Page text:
• January, 2006: In revised documents filed with the City of Chicago, the roof height of this building was raised from 1,458 feet / 444 meters to 1,550 feet / 472 meters the top of the roof, and 1,600 feet / 488 meters to the top of the water tank.
  • March 16, 2006 - Chicago's city planning commission approves the construction of the Fordham Spire.
  • May 22, 2006: The Chicago <i>Sun-Times</i> reports that buyers put $20,000 deposits down on 92 of the building's 300 condominiums in two weeks of promotion.
  • July 20, 2006: Following reports that the building's developer was having trouble securing financing, the property is sold to Garrett Kelleher, chairman of Shelbourne Development, for $64,000,000. Kelleher immediately doubled the building's cost estimate, and proposed groundbreaking for Spring of 2007. Kelleher's interest in Chicago goes back to his youth. He lived in the city for ten years after college.
  • November 15, 2006: It is announced that Shelbourne Development Group is taking over the project, and the building's name is changed to the Chicago Spire.
  • March 15, 2007: The latest version of the spire plan is presented to people who live in the neighborhood. It includes the development of an abandoned plot of land east of Lake Shore Drive into a manicured public space, and a potential bicycle and pedestrian bridge spanning the Chicago River east of Lake Shore Drive. The developers stated that they hope to have the project completed 40 months after construction begins.
  • April 19, 2007: The City of Chicago's Plan Commission recommends that this building be approved for construction by the city's zoning committee. The <i>Chicago Tribune</i> claims construction costs could top $2.4 billion.
  • April 26, 2007: The city zoning committee approved this building.
  • May 9, 2007: The Chicago city council approved the construction of this building. When completed, it will be the tallest building in North America. As part of the deal, the developer will kick in $9 million of the $12 million needed to construct DuSable Park.
  • June 25, 2007: <i>Crain's Chicago Business</i> reports that the contract for caisson work has been awarded to Case Foundation Company. This puts hope into backers of the project, and quiets some of its critics who didn't believe it would happen. The Crain's article states that Case will build 34 caissons 120 feet deep by the first quarter of 2008.
  • July, 2007: Construction of his building begins. There is no formal ribbon-cutting ceremony, just the arrival of crews and machinery on the site which are now busy working on the project.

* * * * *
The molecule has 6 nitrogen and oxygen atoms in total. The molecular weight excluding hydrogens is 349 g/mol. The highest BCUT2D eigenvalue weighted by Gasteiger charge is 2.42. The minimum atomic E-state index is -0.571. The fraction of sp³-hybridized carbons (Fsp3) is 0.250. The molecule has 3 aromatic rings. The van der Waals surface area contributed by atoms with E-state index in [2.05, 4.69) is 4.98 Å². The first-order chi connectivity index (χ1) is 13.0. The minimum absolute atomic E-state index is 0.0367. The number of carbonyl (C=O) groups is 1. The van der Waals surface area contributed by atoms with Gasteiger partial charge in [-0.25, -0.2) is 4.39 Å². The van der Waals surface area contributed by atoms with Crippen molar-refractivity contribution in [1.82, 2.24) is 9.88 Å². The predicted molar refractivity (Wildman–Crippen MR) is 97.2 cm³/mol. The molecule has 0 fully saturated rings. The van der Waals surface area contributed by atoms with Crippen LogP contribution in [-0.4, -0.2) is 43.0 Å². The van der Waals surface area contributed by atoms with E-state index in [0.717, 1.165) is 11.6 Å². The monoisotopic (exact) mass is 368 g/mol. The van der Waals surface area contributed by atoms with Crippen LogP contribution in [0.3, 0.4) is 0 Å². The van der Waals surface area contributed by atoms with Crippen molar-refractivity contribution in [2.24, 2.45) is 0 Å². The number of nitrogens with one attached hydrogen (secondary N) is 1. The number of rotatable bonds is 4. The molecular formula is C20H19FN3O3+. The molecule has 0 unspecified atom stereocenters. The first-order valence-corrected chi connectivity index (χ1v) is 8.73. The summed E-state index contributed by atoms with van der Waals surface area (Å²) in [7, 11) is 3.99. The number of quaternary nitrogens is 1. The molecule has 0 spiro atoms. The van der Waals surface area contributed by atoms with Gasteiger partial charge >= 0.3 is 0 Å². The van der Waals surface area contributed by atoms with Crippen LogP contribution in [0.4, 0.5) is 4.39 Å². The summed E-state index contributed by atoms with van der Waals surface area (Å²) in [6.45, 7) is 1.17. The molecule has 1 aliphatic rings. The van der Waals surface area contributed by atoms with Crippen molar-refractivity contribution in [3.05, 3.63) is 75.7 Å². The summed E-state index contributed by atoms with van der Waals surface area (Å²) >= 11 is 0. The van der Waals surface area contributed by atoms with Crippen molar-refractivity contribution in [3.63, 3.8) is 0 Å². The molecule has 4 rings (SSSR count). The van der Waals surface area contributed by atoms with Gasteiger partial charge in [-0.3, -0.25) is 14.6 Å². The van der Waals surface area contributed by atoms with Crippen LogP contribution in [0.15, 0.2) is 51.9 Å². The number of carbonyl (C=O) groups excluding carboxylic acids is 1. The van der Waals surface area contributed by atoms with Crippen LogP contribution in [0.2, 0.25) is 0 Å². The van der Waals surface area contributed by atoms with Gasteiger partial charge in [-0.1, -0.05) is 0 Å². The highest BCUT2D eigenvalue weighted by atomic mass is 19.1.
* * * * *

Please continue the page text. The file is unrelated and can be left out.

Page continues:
• October 1, 2007: Portions of Lake Shore Drive are closed while exit and entrance ramps are built to connect the Chicago Spire with the highway.
  • November 7, 2007: <i>Crain's Chicago Business</i> reports that neighboring townhomes will sink about two inches by the time the Spire is completed. The developer calls the damage cosmetic, but homeowners plan to sue.
  • June 4, 2008: The Chicago Tribune reports this building will be completed in 2012. The same day, the lead engineer on the construction site told WGN Television 2011.
  • September 19, 2008: The Chicago Sun-Times reports that construction work on the Spire is expected to slow down, but still continue, because of recent economic turmoil in the American and global credit markets.
  • September 20, 2008: A group of people who purchased homes in this building signed their names on the foundation support rings deep below ground.
  • September 25, 2008: WGN-TV incorrectly reports that construction of this building is on hold. The television station cites a Chicago Tribune article. The Tribune article actually says that sales efforts are on hold during the Muslim holy month of Ramadan and reiterates that construction has slowed, which was reported by the Sun-Times the week before.
  • September 30, 2008: WGN Television reported that the 10,000 square foot two-level penthouse on floors 141 and 142 was sold to Ty Warner, the man who invented Beanie Babies. No selling price was disclosed, but the asking price was $40 million.
  • October 8, 2008: According to Crain's Chicago Business, architect of record Perkins & Will, filed a $4,850,000 lien against the developer for unpaid work.
  • October 17, 2008: Crain's Chicago Business reports that architect Santiago Calatrava stopped working on this project and filed a lien in the ammount of $11,340,000 against the developer for unpaid work.
  • August 14, 2009: Crain's Chicago Business reported that Bank of America sued the developer of this project to recover nearly $5 million in loans.
  • December 9, 2009: The Sun-Times reported that financing is in place that may allow construction to resume on the building.
  • May 15, 2010: The Spire's sales office in the NBC Tower closed after settling an settling an eviction suit over unpaid rent in court.